It has been demonstrated that the public perceives risk differently than public health professionals do.4,6 Experiences have shown that bioterrorism-related, child-focused, and newly emerging disease events, in particular, prompt people to contact call centers. Though it may be hard to predict the level of concern for any given health event, research in the field of risk communication indicates that certain risk perceptions increase levels of fear and concern. Covello, et al, report that levels of concern tend to be most intense when the risk is perceived to be involuntary, inequitable, not beneficial, not under one's personal control, associated with untrustworthy individuals or organizations, and associated with dreaded adverse, irreversible outcomes.4


The Rocky Mountain Regional Health Emergency Assistance Line and Triage Hub (HEALTH) model was developed as a partial solution to the public health communications problems that were recognized in the aftermath of September 11, 2001 and the concern about anthrax-laced letters distributed through the United States Postal Service.

The HEALTH model presents requirements, specifications, and resources needed for developing a public health emergency contact center that is highly integrated with public health agencies and that could minimize surges in the demand for health and event information during an emergency. The model was designed with medical contact centers (such as poison control centers and nurse advice lines) in mind as potential implementers, and as the appropriate repositories for the creation and maintenance of readiness for providing one-on-one health communication in a public health event.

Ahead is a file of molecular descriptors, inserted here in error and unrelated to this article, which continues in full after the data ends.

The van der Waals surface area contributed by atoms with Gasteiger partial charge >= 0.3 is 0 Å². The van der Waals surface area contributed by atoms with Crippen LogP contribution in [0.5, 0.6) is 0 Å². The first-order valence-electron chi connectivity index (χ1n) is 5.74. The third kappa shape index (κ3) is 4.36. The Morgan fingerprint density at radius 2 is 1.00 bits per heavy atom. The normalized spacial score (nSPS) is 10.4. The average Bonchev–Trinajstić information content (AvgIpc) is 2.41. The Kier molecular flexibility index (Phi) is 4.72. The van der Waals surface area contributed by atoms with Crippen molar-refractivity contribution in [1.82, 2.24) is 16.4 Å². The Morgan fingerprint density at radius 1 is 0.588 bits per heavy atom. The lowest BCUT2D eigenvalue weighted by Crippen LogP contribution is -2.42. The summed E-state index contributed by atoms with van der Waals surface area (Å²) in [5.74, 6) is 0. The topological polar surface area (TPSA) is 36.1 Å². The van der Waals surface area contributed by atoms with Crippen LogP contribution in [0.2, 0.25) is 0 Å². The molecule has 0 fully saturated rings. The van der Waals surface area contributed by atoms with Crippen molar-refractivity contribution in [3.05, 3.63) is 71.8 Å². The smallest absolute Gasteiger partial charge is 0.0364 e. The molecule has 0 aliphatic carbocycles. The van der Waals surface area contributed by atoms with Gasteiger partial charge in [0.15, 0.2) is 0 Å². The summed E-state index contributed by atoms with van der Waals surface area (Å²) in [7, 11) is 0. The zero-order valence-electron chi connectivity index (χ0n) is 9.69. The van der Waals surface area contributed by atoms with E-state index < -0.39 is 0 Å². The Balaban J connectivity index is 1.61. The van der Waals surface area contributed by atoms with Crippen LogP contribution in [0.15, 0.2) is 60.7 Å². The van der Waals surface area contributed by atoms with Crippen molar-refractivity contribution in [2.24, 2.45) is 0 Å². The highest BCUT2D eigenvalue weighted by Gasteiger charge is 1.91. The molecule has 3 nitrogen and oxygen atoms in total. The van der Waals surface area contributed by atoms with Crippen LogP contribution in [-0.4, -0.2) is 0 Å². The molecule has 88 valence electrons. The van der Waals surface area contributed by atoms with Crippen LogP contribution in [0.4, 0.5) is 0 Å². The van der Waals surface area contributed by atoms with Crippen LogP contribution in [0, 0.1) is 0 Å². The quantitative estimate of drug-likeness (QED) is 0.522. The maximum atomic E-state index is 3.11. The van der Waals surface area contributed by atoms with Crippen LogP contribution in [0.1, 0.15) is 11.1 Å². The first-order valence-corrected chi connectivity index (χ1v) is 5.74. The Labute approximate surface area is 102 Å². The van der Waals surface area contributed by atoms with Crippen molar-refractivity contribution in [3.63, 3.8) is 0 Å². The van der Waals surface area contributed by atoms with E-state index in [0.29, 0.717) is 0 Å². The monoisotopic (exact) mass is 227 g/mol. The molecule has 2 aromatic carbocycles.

To further assist other agencies in developing the capabilities and functions of this model, especially public health agencies, we created a HEALTH Contact Center Assessment Tool Set. The tool set is a Microsoft® Excel workbook that agencies can use to assess the potential demand they may face in a health emergency event and to determine the resources needed to address this demand. The tool set consists of seven simple checklists or spreadsheets, including:

  • Instructions.
  • Contact Surge Calculator.
  • Staffing-Resource Calculator.
  • Capital Expense Calculator.
  • Technology Expense Calculator.
  • Surge Options Matrix.
  • Glossary.